Team Scotland’s preparations for the Birmingham 2022 Commonwealth Games continue to progress with the appointment of Dr Niall Elliott as Chief Medical Officer and Dr Carrie McCrae-Routray as Deputy Chief Medical Officer.
The medical team plays a key role at any Games and the experienced duo will lead on all medical services for Team Scotland. They will provide pre-Games support and expertise in addition to recruiting a specialist team to ensure athletes are in the best possible shape to compete and providing support for illness and injuries sustained at the Games.
Birmingham 2022 will be Elliott’s fourth Games as Chief Medical Officer for Team Scotland, a role he has also taken on for the British Olympic Association (BOA) at four Summer and Winter Olympic Games, most recently at Rio 2016. He has newly been appointed on a year-round basis by the BOA ahead of Tokyo 2020, alongside his current position as the Head of Sports Medicine at the sportscotland Institute of Sport.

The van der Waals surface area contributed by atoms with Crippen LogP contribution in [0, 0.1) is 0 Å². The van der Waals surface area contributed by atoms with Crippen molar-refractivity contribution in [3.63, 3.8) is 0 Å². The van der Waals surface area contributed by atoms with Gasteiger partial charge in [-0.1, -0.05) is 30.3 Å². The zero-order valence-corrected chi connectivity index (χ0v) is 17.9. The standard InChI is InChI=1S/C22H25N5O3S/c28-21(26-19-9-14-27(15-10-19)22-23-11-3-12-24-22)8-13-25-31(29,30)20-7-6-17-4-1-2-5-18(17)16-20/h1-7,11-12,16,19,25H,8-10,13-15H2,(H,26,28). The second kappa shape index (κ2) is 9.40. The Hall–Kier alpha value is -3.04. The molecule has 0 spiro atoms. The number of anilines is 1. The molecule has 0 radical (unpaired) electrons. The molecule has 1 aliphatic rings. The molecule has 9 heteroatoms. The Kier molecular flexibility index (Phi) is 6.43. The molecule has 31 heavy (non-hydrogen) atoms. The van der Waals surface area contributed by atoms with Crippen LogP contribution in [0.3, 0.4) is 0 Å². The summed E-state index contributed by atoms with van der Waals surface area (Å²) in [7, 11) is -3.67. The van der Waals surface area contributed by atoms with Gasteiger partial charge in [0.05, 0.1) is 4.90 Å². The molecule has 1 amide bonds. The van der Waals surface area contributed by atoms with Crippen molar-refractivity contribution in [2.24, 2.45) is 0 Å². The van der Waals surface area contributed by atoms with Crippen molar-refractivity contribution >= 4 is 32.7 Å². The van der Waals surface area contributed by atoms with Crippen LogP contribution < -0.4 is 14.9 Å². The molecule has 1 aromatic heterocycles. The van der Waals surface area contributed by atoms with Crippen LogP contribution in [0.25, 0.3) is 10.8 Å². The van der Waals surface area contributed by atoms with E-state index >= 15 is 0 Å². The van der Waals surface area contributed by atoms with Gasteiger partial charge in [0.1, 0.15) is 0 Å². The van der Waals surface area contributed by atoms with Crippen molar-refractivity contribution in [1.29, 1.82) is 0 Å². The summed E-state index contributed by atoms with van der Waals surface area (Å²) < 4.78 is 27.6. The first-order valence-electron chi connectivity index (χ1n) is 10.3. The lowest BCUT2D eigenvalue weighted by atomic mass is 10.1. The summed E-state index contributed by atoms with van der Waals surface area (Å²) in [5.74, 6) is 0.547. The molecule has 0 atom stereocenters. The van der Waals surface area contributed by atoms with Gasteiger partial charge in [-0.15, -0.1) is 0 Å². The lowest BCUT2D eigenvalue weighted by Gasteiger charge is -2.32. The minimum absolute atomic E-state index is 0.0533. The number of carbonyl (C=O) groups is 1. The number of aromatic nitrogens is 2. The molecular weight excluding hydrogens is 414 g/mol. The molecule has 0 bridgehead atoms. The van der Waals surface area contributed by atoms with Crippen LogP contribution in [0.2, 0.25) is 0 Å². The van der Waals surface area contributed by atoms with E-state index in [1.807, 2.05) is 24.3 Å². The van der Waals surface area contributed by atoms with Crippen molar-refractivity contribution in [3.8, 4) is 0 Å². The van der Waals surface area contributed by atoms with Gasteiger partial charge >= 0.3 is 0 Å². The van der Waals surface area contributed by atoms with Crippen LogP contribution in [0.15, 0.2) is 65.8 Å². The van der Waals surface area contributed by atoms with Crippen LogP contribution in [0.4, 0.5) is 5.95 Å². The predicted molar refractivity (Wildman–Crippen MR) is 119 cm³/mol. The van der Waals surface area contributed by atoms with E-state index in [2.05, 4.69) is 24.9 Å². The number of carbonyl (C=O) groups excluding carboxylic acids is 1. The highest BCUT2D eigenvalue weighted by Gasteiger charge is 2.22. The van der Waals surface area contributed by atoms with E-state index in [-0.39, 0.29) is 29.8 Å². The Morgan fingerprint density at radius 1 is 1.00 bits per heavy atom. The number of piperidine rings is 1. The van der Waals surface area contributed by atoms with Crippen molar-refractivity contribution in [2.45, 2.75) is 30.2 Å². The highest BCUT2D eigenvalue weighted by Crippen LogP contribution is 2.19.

Dr McCrae-Routray returns to Team Scotland following roles as team doctor for the Bahamas 2017 Commonwealth Youth Games and in Gold Coast 2018 pre-Games preparation. With many years of experience in high performance sport, she has worked in a variety of settings including professional football, rugby, hockey and aquatics. She has a depth of experience working with athletes throughout Scotland and has developed special interests in mental health in sport, female athletes’ issues and anti-doping. She also heads to Tokyo 2020 in a medical support role for the BOA.
Jon Doig, Commonwealth Games Scotland Chief Executive said: “I am delighted to welcome Niall and Carrie back to Team Scotland. Having such a high calibre of medical expertise on board will give our athletes the confidence to know that they will receive the best possible support to help them achieve their goals at the Games.”
Further appointments to Team Scotland for Birmingham 2022, including the remainder of the medical and physiotherapy team, will be made in the coming months.